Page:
It’s clear: capitalizing on AI-driven data analytics and business intelligence is the next step for the digital business. And a new exclusive MIT Technology Review survey of 2,300 global business leaders, conducted in association with Pure Storage, confirms just that: Data has the power to transform, and artificial intelligence is the engine driving that change. Join us as we explore how CIOs and business leaders must address the practical challenges of utilizing data for business intelligence, adopting AI, and balancing the human-AI equation.
AI Puts Data Science – and Marketing – On Steroids
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By Dwight Davis
IDG recently sat down with Mike Foley, Senior Director, Data Science at Pure Storage®, to discuss how artificial intelligence (AI) is affecting the discipline of data science. Foley also explained how AI can enhance corporate marketing initiatives.
How are advancements in AI impacting the field of data science?
Theoretically, machine-learning and AI have been around for a while, but we didn’t previously have the compute, storage, infrastructure and data to really make it practical to implement. That includes being able to store large volumes of structured and unstructured data in technology such as our FlashBlade™.
One advantage of AI is that it allows you to combine disparate sources of data, including everything from social media to sensors, to get a more complete view to improve prediction and decision support. In many cases you can get higher predictive accuracy by blending a wide variety of data, but the data may be so noisy and dimensional that you can’t build predictive models using classical statistics and business rules. You have to use AI to find the patterns to enable predictions.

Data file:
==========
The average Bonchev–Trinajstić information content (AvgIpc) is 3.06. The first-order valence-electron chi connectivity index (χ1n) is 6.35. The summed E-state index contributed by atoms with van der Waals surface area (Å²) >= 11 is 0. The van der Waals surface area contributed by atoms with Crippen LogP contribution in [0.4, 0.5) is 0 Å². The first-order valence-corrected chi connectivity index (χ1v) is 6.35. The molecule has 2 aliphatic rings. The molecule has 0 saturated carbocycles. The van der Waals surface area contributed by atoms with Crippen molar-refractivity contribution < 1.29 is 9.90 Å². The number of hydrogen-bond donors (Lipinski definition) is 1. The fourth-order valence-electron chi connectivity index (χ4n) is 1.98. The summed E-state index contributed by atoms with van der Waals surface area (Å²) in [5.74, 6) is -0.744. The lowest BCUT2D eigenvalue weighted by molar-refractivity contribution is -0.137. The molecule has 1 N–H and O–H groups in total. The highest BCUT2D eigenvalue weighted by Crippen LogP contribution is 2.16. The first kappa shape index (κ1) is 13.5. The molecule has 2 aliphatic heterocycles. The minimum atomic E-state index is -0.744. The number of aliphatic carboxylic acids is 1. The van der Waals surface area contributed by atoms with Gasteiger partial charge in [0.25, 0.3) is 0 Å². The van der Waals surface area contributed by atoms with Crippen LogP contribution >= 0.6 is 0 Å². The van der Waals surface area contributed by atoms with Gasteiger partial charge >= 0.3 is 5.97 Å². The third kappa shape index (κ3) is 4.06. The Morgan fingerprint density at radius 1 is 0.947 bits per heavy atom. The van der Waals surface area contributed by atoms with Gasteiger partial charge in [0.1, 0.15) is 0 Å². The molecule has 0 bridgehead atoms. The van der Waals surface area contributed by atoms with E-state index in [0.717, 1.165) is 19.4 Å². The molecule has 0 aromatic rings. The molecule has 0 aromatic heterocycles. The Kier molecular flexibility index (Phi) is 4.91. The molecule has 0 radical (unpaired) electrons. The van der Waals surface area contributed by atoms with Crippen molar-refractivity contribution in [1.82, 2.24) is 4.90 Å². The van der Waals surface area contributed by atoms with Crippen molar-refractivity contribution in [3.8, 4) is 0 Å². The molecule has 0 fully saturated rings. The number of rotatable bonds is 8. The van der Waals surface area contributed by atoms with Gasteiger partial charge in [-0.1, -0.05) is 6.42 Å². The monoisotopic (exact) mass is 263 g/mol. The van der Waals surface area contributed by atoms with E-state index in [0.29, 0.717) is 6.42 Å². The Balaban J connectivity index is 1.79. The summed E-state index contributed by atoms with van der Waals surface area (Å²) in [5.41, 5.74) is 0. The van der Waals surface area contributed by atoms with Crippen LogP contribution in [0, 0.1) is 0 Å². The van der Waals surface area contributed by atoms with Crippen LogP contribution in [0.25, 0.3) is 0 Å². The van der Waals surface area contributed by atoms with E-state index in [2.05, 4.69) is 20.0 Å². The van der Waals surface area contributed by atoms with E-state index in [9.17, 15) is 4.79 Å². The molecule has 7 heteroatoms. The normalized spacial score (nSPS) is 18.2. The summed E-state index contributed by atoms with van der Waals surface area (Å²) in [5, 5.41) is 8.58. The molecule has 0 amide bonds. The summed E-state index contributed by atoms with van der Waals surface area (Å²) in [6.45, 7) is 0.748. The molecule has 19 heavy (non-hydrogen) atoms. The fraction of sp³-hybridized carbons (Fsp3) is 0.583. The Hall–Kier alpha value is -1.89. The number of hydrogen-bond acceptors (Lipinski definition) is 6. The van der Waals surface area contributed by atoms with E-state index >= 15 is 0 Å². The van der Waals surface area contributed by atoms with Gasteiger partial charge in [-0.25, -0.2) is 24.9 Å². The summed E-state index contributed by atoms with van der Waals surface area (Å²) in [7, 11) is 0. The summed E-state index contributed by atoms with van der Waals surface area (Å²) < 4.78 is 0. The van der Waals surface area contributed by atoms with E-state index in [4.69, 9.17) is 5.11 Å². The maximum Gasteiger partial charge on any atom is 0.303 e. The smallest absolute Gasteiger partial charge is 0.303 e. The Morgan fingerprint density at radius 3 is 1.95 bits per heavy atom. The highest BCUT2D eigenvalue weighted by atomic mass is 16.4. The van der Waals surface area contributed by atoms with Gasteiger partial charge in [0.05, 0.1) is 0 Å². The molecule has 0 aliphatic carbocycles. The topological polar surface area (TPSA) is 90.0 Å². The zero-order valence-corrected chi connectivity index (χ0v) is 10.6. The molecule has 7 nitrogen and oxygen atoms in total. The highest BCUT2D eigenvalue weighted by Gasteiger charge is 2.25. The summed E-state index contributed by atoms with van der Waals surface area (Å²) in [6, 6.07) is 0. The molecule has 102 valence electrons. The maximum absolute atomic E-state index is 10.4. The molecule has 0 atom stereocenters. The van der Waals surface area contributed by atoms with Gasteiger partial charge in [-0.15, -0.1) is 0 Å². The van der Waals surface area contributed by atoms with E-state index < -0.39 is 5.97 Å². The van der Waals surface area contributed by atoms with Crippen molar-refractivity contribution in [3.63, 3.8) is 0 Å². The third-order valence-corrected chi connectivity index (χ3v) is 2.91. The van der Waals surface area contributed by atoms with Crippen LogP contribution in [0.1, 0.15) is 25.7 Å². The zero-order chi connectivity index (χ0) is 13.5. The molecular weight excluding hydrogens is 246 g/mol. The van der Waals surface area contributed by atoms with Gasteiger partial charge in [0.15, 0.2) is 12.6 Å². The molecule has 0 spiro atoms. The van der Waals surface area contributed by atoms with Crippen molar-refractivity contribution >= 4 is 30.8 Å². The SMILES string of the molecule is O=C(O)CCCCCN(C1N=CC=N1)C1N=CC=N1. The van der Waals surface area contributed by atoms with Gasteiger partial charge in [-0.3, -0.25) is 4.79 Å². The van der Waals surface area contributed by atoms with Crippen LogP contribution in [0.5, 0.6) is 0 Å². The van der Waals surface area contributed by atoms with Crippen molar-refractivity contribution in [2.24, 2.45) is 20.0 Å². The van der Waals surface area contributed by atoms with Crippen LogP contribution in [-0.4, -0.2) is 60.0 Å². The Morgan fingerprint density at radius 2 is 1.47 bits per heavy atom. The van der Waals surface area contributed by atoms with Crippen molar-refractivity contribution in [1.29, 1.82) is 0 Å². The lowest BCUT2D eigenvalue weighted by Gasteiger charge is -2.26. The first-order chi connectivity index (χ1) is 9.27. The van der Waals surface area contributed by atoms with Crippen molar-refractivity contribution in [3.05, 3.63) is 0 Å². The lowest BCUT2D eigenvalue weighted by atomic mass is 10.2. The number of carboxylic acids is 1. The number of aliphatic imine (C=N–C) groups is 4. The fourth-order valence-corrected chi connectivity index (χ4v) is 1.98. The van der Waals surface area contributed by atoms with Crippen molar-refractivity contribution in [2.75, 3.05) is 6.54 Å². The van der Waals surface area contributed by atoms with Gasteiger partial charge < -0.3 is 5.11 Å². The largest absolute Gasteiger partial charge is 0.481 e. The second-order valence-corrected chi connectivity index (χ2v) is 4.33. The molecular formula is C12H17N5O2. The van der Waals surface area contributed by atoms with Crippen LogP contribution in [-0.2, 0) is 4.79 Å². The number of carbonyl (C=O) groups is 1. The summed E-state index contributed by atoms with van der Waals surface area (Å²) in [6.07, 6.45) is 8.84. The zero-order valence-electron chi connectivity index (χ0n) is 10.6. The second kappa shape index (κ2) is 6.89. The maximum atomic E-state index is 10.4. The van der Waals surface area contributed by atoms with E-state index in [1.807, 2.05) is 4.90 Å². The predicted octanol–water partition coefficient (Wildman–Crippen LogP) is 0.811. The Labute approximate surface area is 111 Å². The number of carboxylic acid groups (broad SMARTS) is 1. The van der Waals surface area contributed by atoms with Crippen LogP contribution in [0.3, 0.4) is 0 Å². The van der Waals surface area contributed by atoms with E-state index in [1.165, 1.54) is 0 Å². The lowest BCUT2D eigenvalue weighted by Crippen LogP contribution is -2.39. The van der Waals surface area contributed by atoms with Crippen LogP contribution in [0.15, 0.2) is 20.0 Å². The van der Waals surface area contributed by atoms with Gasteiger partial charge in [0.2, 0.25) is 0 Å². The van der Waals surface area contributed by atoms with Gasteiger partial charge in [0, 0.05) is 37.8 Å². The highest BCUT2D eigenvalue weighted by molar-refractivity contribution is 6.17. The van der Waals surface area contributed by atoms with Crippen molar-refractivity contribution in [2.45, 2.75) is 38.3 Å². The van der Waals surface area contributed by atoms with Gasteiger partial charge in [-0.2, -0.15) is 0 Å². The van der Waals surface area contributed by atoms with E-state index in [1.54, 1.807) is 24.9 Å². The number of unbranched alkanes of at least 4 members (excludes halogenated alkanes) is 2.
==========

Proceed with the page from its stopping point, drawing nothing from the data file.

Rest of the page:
The benefits of using AI against large and diverse data sets were apparent to 2,300 global business and IT leaders that MIT Technology Review surveyed in partnership with Pure Storage. For example, almost 90% of them agreed that a wealth of data would help them better tailor their customer experience.
In what other ways is AI changing the data modeling process?
When using classical statistics for predictive modeling, you must be very efficient and start by doing a lot of exploratory data analysis to select the most useful variables, and then do a lot of work to prepare that data. Now with these new kinds of machine-learning models, you don’t have to do a lot of up-front variable selection. Instead, you’re able to leverage many overlapping or correlated features (each contributing a small amount to improving predictive accuracy) by running “ensembles” of hundreds to thousands of models sequentially to allow each “little learner” model to learn from the previous models. This results in the highest predictive accuracy with big data.
For example, as statisticians we use a technique called classification trees. In the past, you’d develop a single tree, but with AI and machine-learning we can use ensemble techniques such as random forest that can involve hundreds of decision trees. You generate individual predictions from hundreds of models, which when combined and averaged can improve predictive accuracy.
How are data scientists able to leverage AI to improve marketing insights and decisions?
Many of the concepts and techniques are the same, but it’s kind of like putting them on steroids. For example, people have used techniques like association rules and collaborative filtering to recommend the next likely purchase – what used to be called market-basket analysis. We still use that today — but we have more data and compute horsepower. Now it’s not just looking at what’s in a shopping cart, but at everything you know about a person – from what they’re saying on Twitter to sensor data that the products themselves may be producing as they are being used.
Do you do most of your AI-focused work in-house, or do you sometimes tap of the AI services now available from cloud providers?
If you’re a small company and you don’t really have the talent, commodity AI modelers are a good way to get to the mean. But to be an analytic competitor, you want to go beyond the mean when you can. That’s where your in-house team comes in.
For us, forecasting our sales pipeline is very important, so we do that in-house because we can outperform the commodity modelers. We still use some of those vendors for a wide range of day-to-day stuff, but we have access to data and domain expertise that someone from outside is not going to have. Still, we don’t have endless resources and we can’t do everything. So, we have to pick and choose what to do in-house.